Matt Waldman’s Rookie Scouting Portfolio examines the game of Florida wide receiver and 2020 NFL Draft prospect Van Jefferson, a masterful route runner for his age and experience, but a pass-catcher with work to do.
If Van Jefferson’s receiving skills were equated to levels of education, he’d have a master’s degree in route running, but a sophomore earning his bachelor’s as a pass-catcher. Jefferson has to tell succinct but compelling stories as a route runner.
He has refined his skills to the point that he can turn a defender around without ever crossing the line of scrimmage. Everything about his eyes, shoulders, hips, and knees are aligned to sell a story that baits the opponent.
It’s Jefferson’s routes that paint the picture of him becoming a slot receiver with the potential production of Julian Edelman in his prime. It’s Jefferson’s hands and feet at the catch point that will either unlock that ceiling or chain his game to a floor of unreliability that limits him to that of a contributing talent who never becomes the focal point of an offense.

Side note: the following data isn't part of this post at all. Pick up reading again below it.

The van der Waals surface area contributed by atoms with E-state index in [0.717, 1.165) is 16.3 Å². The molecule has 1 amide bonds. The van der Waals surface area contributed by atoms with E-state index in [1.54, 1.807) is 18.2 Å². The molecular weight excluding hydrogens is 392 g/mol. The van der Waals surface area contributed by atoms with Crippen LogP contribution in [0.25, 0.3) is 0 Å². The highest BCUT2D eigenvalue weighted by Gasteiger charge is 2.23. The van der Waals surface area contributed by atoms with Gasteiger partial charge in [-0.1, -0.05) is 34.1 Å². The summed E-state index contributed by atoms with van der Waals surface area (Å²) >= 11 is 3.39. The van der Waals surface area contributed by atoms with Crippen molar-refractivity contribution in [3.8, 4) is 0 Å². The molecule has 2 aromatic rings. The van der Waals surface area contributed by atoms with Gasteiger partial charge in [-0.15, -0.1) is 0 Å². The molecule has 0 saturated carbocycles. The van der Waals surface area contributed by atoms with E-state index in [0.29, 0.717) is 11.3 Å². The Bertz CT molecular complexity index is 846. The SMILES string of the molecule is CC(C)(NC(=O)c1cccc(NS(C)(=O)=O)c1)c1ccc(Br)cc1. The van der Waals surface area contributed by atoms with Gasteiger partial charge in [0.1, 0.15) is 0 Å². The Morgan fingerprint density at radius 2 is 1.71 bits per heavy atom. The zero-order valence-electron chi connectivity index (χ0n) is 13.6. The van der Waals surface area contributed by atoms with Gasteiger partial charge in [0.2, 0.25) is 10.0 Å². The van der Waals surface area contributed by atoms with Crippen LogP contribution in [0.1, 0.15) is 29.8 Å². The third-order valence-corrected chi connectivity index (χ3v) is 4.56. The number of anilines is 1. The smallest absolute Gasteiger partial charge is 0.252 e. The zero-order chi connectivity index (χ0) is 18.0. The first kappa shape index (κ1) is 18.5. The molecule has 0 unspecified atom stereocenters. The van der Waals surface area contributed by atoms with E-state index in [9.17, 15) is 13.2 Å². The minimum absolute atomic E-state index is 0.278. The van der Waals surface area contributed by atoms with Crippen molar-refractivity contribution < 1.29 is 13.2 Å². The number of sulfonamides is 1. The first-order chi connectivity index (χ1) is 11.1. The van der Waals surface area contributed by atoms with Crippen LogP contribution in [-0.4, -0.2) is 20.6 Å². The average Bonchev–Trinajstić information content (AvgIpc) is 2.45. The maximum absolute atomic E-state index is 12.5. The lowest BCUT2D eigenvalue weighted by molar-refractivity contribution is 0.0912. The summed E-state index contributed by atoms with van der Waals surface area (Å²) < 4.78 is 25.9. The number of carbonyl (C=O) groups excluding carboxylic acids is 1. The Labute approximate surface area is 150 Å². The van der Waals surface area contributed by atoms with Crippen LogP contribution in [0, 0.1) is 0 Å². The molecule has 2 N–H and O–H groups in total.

Jefferson uses the incorrect position of his hands to frame the ball based on the trajectory of the target and leaves his feet unnecessary. Both issues give tight coverage more time to contest targets and increase the odds of Jefferson dropping passes that should have been quick and efficient receptions.
These two correctable flaws in Jefferson’s game also delay his opportunities to turn upfield and gain yards after the catch with optimal efficiency. A quick receiver, Jefferson lacks elite athletic ability as a runner, so every efficiency he can gain with catching and transitioning to open grass is vital for maximizing gains.
These shouldn’t be crippling flaws but if they’re ingrained into Jefferson’s game, they may slow his acclimation enough to limit his upside early in his career. It’s these issues that are often the difference in the NFL between contributor and starter or starter and star.
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